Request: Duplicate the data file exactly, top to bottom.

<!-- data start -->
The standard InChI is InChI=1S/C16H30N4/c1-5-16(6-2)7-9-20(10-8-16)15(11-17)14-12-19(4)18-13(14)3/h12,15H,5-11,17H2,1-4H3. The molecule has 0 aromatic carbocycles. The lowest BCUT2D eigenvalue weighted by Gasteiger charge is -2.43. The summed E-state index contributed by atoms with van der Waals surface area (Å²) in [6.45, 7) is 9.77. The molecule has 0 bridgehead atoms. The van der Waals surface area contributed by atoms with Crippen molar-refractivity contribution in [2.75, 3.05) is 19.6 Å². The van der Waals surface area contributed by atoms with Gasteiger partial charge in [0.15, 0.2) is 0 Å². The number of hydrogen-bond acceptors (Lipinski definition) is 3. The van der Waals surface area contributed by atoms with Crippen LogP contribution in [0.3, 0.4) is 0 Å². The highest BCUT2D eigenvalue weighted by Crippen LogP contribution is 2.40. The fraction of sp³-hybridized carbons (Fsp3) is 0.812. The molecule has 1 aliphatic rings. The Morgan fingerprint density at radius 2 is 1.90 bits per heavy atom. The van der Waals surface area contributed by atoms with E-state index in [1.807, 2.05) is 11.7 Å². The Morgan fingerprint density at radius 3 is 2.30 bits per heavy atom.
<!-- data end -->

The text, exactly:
The standard InChI is InChI=1S/C16H30N4/c1-5-16(6-2)7-9-20(10-8-16)15(11-17)14-12-19(4)18-13(14)3/h12,15H,5-11,17H2,1-4H3. The molecule has 0 aromatic carbocycles. The lowest BCUT2D eigenvalue weighted by Gasteiger charge is -2.43. The summed E-state index contributed by atoms with van der Waals surface area (Å²) in [6.45, 7) is 9.77. The molecule has 0 bridgehead atoms. The van der Waals surface area contributed by atoms with Crippen molar-refractivity contribution in [2.75, 3.05) is 19.6 Å². The van der Waals surface area contributed by atoms with Gasteiger partial charge in [0.15, 0.2) is 0 Å². The number of hydrogen-bond acceptors (Lipinski definition) is 3. The van der Waals surface area contributed by atoms with Crippen LogP contribution in [0.3, 0.4) is 0 Å². The highest BCUT2D eigenvalue weighted by Crippen LogP contribution is 2.40. The fraction of sp³-hybridized carbons (Fsp3) is 0.812. The molecule has 1 aliphatic rings. The Morgan fingerprint density at radius 2 is 1.90 bits per heavy atom. The van der Waals surface area contributed by atoms with E-state index in [1.807, 2.05) is 11.7 Å². The Morgan fingerprint density at radius 3 is 2.30 bits per heavy atom.